Thermoelectric materials: A brief historical survey from metal junctions and inorganic semiconductors to organic polymers

  • Taroni P
  • Hoces I
  • Stingelin N
 et al. 
  • 74

    Readers

    Mendeley users who have this article in their library.
  • 13

    Citations

    Citations of this article.

Abstract

The use of thermoelectric technology is attractive in many potential applications, such as energy scavenging from waste heat. The basic principles for harvesting electricity from a temperature gradient were first discovered around 180 years ago, but the contemporary technology utilising inorganic semiconductors was only developed since the early 1950s. The widespread use of this platform has so far been limited by a combination of relatively low efficiency in energy conversion or by issues related to the utilisation of rare, expensive and/or toxic elements that can be difficult to process. Recently much interest has been focused on the use of organic materials in thermoelectric devices, prompted by the possibility of developing large-area, low-cost devices. Considerable research in the last 20 years has been focused on understanding and improving organic thermoelectric properties, with remarkable progress recently published for compounds such as PEDOT and others. Here we provide an overview into thermoelectricity, from the initial discoveries made by Johann Seebeck to modern practical applications including the current trends in organic thermoelectric research.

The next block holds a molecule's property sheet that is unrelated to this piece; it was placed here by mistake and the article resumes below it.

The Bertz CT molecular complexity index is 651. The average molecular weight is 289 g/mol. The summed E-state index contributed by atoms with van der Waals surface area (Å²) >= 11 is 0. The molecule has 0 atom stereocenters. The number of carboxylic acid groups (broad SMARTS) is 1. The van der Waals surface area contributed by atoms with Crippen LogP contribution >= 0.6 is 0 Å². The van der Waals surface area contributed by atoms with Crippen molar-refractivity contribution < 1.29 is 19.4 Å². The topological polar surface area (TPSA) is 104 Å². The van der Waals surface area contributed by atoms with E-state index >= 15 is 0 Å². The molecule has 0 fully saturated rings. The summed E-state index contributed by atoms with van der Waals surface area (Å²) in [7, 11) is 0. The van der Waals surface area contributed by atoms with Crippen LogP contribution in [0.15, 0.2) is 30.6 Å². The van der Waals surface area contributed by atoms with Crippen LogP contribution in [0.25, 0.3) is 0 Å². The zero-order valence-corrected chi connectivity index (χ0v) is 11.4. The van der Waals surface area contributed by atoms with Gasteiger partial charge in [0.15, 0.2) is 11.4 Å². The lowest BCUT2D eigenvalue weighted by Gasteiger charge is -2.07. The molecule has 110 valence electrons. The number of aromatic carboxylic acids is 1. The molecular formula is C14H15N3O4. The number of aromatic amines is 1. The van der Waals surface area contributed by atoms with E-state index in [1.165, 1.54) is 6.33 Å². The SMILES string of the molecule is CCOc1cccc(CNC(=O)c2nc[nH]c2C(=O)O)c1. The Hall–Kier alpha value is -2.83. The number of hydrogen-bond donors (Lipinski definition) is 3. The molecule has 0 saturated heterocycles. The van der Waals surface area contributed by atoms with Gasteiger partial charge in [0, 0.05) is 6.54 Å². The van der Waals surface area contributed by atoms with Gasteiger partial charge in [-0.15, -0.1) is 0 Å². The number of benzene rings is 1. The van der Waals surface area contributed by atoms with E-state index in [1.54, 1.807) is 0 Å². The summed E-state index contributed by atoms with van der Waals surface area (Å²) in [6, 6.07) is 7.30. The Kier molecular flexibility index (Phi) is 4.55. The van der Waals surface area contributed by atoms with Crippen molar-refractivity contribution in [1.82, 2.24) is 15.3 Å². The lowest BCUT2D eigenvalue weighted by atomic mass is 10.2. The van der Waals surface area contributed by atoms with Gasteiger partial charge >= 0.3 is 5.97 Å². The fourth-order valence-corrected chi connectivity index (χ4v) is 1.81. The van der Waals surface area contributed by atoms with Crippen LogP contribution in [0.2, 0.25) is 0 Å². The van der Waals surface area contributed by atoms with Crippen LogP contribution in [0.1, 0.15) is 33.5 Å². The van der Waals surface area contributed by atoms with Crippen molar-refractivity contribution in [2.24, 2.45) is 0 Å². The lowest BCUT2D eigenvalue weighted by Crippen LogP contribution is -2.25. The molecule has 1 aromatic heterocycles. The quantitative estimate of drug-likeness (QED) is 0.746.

Author-supplied keywords

  • molecular electronics
  • nanostructures
  • polymers
  • semiconductors
  • thermoelectricity

Get free article suggestions today

Mendeley saves you time finding and organizing research

Sign up here
Already have an account ?Sign in

Find this document

Authors

  • Prospero J. Taroni

  • Itziar Hoces

  • Natalie Stingelin

  • Martin Heeney

  • Emiliano Bilotti

Cite this document

Choose a citation style from the tabs below

Save time finding and organizing research with Mendeley

Sign up for free